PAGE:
From the Journals

Split-dose oxycodone protocol reduces opioid use after cesarean


 

FROM OBSTETRICS & GYNECOLOGY

Using a split dose of oral oxycodone after cesarean delivery could more than halve opioid use, according to a study published in Obstetrics & Gynecology.

A mother holds her newborn baby. ©joruba/Thinkstock

A retrospective study reviewed medical records of 1,050 women undergoing cesarean delivery, 508 of whom were treated after a change in protocol for postdelivery oxycodone orders. Instead of a 5-mg oral dose given for a verbal pain score of 4/10 or below and 10 mg for a pain score of 5-10/10, patients were given 2.5-mg or 5-mg dose respectively, with a nurse check after 1 hour to see if more of the same dosage was needed.

The split-dose approach was associated with a 56% reduction in median opioid consumption in the first 48 hours after cesarean delivery; 10 mg before the change in practice to 4.4 mg after it. There was also a 6.9-percentage-point decrease in the number of patients needing any postoperative opioids.

While the study did show a slight increase in average verbal pain scores in the first 58 hours after surgery – from a mean of 1.8 before the split-dose protocol was introduced to 2 after it was introduced – there was no increase in the use of nonsteroidal anti-inflammatory drugs, acetaminophen, or gabapentin, and no difference in peak verbal pain scores.

“Our goal with the introduction of this new order set was to use a patient-centered, response-feedback approach to postcesarean delivery analgesia in the form of split doses of oxycodone rather than the traditional standard dose model,” wrote Jalal A. Nanji, MD, of the department of anesthesiology and pain medicine at the University of Alberta, Edmonton, and coauthors. “Involving patients in the decision for how much postcesarean delivery analgesia they will receive has been found to reduce opioid use and improve maternal satisfaction.”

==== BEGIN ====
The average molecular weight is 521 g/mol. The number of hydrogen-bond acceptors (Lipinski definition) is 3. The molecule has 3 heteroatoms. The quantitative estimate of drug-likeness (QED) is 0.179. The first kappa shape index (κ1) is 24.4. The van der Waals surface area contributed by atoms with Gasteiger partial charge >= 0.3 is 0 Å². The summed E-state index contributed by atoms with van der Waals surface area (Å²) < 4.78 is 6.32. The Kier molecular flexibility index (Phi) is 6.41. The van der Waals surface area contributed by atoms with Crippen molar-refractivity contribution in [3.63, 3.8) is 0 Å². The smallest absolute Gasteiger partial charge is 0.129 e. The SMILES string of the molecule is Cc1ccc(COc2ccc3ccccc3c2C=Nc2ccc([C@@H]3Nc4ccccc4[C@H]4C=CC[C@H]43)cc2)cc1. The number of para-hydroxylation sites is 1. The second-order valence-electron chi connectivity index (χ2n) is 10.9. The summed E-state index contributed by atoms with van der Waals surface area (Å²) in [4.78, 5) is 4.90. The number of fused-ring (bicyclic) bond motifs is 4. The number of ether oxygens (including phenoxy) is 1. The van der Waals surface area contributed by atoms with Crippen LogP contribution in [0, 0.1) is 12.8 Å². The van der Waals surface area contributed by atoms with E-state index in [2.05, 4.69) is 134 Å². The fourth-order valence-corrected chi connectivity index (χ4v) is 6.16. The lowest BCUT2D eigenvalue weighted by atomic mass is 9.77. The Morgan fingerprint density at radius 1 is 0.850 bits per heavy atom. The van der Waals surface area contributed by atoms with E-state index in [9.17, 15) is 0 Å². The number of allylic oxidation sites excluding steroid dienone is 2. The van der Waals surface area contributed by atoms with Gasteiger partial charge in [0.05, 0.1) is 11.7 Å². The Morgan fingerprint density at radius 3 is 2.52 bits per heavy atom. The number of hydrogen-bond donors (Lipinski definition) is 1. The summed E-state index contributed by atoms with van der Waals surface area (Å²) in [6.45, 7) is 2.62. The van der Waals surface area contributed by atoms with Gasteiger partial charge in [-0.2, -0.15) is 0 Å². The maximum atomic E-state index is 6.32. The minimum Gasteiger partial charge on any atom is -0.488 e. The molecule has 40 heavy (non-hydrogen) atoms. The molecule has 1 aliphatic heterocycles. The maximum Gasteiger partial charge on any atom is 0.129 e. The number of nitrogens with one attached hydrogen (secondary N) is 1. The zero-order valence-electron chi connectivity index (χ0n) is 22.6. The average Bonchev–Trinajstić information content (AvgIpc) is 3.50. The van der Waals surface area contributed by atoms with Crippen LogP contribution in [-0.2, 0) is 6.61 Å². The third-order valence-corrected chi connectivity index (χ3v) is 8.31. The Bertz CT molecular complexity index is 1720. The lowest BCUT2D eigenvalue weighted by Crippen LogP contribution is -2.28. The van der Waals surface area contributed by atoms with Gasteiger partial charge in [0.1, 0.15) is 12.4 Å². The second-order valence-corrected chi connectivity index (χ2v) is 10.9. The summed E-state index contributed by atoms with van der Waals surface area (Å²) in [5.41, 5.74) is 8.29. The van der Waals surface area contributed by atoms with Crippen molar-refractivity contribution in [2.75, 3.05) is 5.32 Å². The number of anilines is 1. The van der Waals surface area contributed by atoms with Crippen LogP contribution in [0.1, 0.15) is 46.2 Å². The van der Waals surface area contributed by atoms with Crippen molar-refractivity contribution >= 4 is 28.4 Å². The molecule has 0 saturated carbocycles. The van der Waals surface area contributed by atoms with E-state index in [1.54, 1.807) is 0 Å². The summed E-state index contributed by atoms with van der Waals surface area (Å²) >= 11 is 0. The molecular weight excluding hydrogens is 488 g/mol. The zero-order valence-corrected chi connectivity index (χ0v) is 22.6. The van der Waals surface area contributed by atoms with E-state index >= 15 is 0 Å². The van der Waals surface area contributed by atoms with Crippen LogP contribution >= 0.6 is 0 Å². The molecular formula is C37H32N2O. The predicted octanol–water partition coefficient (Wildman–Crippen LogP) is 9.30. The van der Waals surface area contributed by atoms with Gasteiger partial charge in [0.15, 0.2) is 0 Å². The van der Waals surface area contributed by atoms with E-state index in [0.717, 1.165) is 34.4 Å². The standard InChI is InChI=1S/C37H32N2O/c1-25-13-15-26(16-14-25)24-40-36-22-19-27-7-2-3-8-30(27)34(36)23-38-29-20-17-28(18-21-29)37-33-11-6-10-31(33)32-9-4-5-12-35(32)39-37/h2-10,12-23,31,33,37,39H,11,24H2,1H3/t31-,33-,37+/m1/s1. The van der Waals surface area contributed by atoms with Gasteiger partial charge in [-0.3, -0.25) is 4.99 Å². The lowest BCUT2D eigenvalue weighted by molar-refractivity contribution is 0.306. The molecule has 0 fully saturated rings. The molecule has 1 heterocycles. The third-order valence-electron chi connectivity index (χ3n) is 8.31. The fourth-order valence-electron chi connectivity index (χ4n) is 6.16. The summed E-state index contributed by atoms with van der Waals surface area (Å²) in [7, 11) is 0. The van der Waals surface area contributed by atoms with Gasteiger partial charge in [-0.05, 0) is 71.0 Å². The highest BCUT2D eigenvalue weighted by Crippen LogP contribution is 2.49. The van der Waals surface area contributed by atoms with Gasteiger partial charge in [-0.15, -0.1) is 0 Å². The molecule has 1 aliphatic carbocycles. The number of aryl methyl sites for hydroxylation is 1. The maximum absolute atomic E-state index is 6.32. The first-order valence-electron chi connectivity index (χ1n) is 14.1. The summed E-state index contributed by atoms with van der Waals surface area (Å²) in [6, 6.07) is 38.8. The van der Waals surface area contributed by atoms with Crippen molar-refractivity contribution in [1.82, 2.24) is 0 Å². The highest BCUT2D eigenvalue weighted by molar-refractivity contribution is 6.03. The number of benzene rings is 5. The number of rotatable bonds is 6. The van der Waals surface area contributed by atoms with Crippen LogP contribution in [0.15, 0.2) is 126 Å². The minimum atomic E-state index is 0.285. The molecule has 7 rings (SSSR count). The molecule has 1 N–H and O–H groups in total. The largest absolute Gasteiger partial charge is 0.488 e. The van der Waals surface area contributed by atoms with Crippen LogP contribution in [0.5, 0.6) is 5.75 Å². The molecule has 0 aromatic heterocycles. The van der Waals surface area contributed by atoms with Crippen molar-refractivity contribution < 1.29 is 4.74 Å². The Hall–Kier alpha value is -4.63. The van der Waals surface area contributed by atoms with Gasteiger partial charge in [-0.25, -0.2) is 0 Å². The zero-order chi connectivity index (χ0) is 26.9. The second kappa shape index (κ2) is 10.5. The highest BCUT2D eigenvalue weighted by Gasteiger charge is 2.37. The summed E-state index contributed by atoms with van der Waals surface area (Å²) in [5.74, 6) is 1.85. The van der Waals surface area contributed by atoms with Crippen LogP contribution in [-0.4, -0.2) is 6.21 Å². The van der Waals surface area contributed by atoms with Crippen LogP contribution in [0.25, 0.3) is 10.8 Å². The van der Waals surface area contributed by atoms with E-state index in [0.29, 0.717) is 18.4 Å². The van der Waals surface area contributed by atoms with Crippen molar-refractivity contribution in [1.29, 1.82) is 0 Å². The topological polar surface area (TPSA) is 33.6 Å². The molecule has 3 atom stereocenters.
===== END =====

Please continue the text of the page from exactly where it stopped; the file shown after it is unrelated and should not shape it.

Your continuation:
The number of patients reporting postoperative nausea or vomiting was halved in those treated with the split-dose regimen, with no difference in mean overall patient satisfaction score.

Dr. Nanji and associates wrote that women viewed avoiding nausea or vomiting after a cesarean as a high priority, and targeting the root cause – excessive opioid use – was preferable to treating nausea and vomiting with antiemetics.

They also noted that input from nursing staff was vital in developing the new split-order set, not only because it directly affected nursing work flow but also to optimize the process.

“With the opioid epidemic on the rise and the increase in efforts by physicians to decrease outpatient opioid prescriptions, this study is extremely relevant and timely,” commented Marissa Platner, MD, an assistant professor in maternal-fetal medicine at Emory University, Atlanta.

“Although this study is retrospective and, therefore, there are inherent biases and an inability to control all contributing factors, it clearly demonstrates that, overall, there seem to be improved outcomes with split-dose protocol of opioid administration during the postoperative period in terms of overall patient satisfaction, opioid consumption, and postoperative nausea and vomiting. The patient-centered nature and response-feedback design of this study also contributes to its strength and improves its generalizability. In order to encourage others to considering adapting protocol in other institutions, it should be evaluated via a randomized controlled trial," Dr. Platner said in an interview.*